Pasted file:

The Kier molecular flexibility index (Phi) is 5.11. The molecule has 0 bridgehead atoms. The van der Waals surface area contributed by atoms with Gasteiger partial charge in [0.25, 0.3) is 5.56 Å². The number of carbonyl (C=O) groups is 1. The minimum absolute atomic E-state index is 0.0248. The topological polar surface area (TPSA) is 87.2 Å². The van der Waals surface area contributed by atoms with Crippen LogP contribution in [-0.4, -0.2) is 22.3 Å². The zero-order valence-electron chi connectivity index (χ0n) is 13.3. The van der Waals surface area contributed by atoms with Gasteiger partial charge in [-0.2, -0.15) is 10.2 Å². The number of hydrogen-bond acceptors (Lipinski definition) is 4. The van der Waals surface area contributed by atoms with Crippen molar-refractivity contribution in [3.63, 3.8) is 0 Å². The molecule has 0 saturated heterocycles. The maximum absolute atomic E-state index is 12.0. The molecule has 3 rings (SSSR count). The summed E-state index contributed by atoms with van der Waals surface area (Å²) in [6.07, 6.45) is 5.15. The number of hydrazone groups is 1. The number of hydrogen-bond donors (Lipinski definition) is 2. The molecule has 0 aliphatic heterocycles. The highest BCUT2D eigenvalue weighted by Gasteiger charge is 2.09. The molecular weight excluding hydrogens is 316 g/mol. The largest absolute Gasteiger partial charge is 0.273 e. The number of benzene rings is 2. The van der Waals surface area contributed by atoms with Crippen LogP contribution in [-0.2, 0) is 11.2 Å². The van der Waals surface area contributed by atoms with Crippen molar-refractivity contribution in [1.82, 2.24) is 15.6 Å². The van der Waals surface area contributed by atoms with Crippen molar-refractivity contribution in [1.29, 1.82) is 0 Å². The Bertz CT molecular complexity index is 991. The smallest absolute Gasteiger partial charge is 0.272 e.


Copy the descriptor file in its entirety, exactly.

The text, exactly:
The Kier molecular flexibility index (Phi) is 5.11. The molecule has 0 bridgehead atoms. The van der Waals surface area contributed by atoms with Gasteiger partial charge in [0.25, 0.3) is 5.56 Å². The number of carbonyl (C=O) groups is 1. The minimum absolute atomic E-state index is 0.0248. The topological polar surface area (TPSA) is 87.2 Å². The van der Waals surface area contributed by atoms with Crippen LogP contribution in [-0.4, -0.2) is 22.3 Å². The zero-order valence-electron chi connectivity index (χ0n) is 13.3. The van der Waals surface area contributed by atoms with Gasteiger partial charge in [-0.2, -0.15) is 10.2 Å². The number of hydrogen-bond acceptors (Lipinski definition) is 4. The van der Waals surface area contributed by atoms with Crippen molar-refractivity contribution in [3.63, 3.8) is 0 Å². The molecule has 0 saturated heterocycles. The maximum absolute atomic E-state index is 12.0. The molecule has 3 rings (SSSR count). The summed E-state index contributed by atoms with van der Waals surface area (Å²) in [6.07, 6.45) is 5.15. The number of hydrazone groups is 1. The number of hydrogen-bond donors (Lipinski definition) is 2. The molecule has 0 aliphatic heterocycles. The highest BCUT2D eigenvalue weighted by Gasteiger charge is 2.09. The molecular weight excluding hydrogens is 316 g/mol. The largest absolute Gasteiger partial charge is 0.273 e. The number of benzene rings is 2. The van der Waals surface area contributed by atoms with Crippen LogP contribution in [-0.2, 0) is 11.2 Å². The van der Waals surface area contributed by atoms with Crippen molar-refractivity contribution in [1.82, 2.24) is 15.6 Å². The van der Waals surface area contributed by atoms with Crippen molar-refractivity contribution in [1.29, 1.82) is 0 Å². The Bertz CT molecular complexity index is 991. The smallest absolute Gasteiger partial charge is 0.272 e.